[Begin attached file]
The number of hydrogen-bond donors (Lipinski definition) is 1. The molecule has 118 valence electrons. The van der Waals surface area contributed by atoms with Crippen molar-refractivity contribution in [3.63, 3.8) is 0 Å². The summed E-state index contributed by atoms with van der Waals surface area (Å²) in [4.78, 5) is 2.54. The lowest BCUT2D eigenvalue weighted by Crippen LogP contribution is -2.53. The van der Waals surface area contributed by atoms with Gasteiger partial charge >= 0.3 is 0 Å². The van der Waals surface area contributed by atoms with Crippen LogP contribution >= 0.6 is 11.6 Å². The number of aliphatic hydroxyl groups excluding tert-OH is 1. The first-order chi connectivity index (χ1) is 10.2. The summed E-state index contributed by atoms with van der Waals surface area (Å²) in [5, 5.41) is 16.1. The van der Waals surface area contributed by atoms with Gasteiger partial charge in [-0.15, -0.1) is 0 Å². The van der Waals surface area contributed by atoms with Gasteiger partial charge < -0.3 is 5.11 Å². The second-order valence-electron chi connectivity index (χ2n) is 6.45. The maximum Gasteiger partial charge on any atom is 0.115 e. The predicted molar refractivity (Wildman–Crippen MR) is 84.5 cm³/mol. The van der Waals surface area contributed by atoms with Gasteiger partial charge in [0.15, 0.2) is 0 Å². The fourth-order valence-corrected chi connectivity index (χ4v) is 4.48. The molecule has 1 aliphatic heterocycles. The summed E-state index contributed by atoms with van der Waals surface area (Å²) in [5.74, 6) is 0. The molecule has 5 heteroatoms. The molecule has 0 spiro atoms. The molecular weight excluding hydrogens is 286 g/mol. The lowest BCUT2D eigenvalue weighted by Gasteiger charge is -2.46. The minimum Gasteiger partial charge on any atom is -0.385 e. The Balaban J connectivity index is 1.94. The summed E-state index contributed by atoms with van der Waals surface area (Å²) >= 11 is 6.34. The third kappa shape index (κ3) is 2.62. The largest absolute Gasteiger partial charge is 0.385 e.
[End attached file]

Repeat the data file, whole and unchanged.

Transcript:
The number of hydrogen-bond donors (Lipinski definition) is 1. The molecule has 118 valence electrons. The van der Waals surface area contributed by atoms with Crippen molar-refractivity contribution in [3.63, 3.8) is 0 Å². The summed E-state index contributed by atoms with van der Waals surface area (Å²) in [4.78, 5) is 2.54. The lowest BCUT2D eigenvalue weighted by Crippen LogP contribution is -2.53. The van der Waals surface area contributed by atoms with Gasteiger partial charge >= 0.3 is 0 Å². The van der Waals surface area contributed by atoms with Crippen LogP contribution >= 0.6 is 11.6 Å². The number of aliphatic hydroxyl groups excluding tert-OH is 1. The first-order chi connectivity index (χ1) is 10.2. The summed E-state index contributed by atoms with van der Waals surface area (Å²) in [5, 5.41) is 16.1. The van der Waals surface area contributed by atoms with Gasteiger partial charge in [-0.15, -0.1) is 0 Å². The van der Waals surface area contributed by atoms with Gasteiger partial charge < -0.3 is 5.11 Å². The second-order valence-electron chi connectivity index (χ2n) is 6.45. The maximum Gasteiger partial charge on any atom is 0.115 e. The predicted molar refractivity (Wildman–Crippen MR) is 84.5 cm³/mol. The van der Waals surface area contributed by atoms with Gasteiger partial charge in [0.15, 0.2) is 0 Å². The fourth-order valence-corrected chi connectivity index (χ4v) is 4.48. The molecule has 1 aliphatic heterocycles. The summed E-state index contributed by atoms with van der Waals surface area (Å²) in [5.74, 6) is 0. The molecule has 5 heteroatoms. The molecule has 0 spiro atoms. The molecular weight excluding hydrogens is 286 g/mol. The lowest BCUT2D eigenvalue weighted by Gasteiger charge is -2.46. The minimum Gasteiger partial charge on any atom is -0.385 e. The Balaban J connectivity index is 1.94. The summed E-state index contributed by atoms with van der Waals surface area (Å²) >= 11 is 6.34. The third kappa shape index (κ3) is 2.62. The largest absolute Gasteiger partial charge is 0.385 e.